Are you interested in teaching about the use of art as a tool for social change? Do you teach students about global issues and solutions? Register online in advance here.
Come join us for a free, ½ day PD session to view the documentary film, Little Stones, and explore a new, free educational toolkit that supplements the film. Little Stones is a feature-length documentary film on art and women’s empowerment that weaves together the personal narratives of four women who are using art – fashion, street-art, hip-hop and dance – to challenge gender-based violence and empower women and girls in India, Brazil, Senegal, Kenya, and around the world.
Join us on Saturday, December 9th to celebrate the UN’s 16 Days of Activism against Gender-Based Violence Campaign (from 25 November, the International Day for the Elimination of Violence against Women, to 10 December, HumanRights Day). We’ll watch Little Stones, discuss how to engage your students with difficult issues like gender-based violence, and explore the high school educational resources developed by the Center for Education Design, Evaluation, & Research (CEDER).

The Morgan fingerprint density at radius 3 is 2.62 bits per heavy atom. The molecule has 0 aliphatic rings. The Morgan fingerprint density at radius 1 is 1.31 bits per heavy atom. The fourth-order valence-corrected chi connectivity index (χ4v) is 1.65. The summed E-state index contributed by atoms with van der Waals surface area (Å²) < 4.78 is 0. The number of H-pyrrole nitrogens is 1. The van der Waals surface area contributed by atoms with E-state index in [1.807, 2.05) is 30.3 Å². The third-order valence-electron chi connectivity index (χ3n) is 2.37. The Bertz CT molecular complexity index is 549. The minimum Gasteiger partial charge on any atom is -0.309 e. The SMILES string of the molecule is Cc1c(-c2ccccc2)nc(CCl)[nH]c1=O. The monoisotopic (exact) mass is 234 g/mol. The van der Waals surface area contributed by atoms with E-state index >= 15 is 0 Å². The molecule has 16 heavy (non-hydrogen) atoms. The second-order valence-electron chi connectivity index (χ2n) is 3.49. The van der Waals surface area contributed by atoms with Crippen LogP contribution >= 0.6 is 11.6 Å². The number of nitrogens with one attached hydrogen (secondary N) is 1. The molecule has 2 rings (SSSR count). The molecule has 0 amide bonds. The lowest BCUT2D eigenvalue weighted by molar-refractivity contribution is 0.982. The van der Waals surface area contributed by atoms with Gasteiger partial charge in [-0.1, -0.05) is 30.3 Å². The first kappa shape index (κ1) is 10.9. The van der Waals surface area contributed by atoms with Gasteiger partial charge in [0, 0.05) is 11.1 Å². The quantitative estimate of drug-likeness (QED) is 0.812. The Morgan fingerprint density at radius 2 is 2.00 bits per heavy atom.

• 8 Lesson Plans + Final Project
• 2 Arts Workshops on poetry & graphic design for social change
• Film Discussion Guides
• Take Action! Resource Guide
The first 15 high school teachers who sign up to pilot the film, use at least one activity in their classrooms, and share samples of student work will get a free DVD and a complete curriculum binder (limit of one DVD per school if multiple teachers from one building sign up). Discounted copies of the DVD are available to all participants. Registration is free but space is limited, so register now!
Breakfast will be provided. This event will be facilitated by Darin Stockdill, Design Coordinator for the Center for Education Design, Evaluation, and Research at the School of Education. Parking is available on East University using ePark meters, or on Church Street using coin meters. There is also a paid parking structure on the corner of South Forest and Willard, which is only 2 blocks from the School of Education.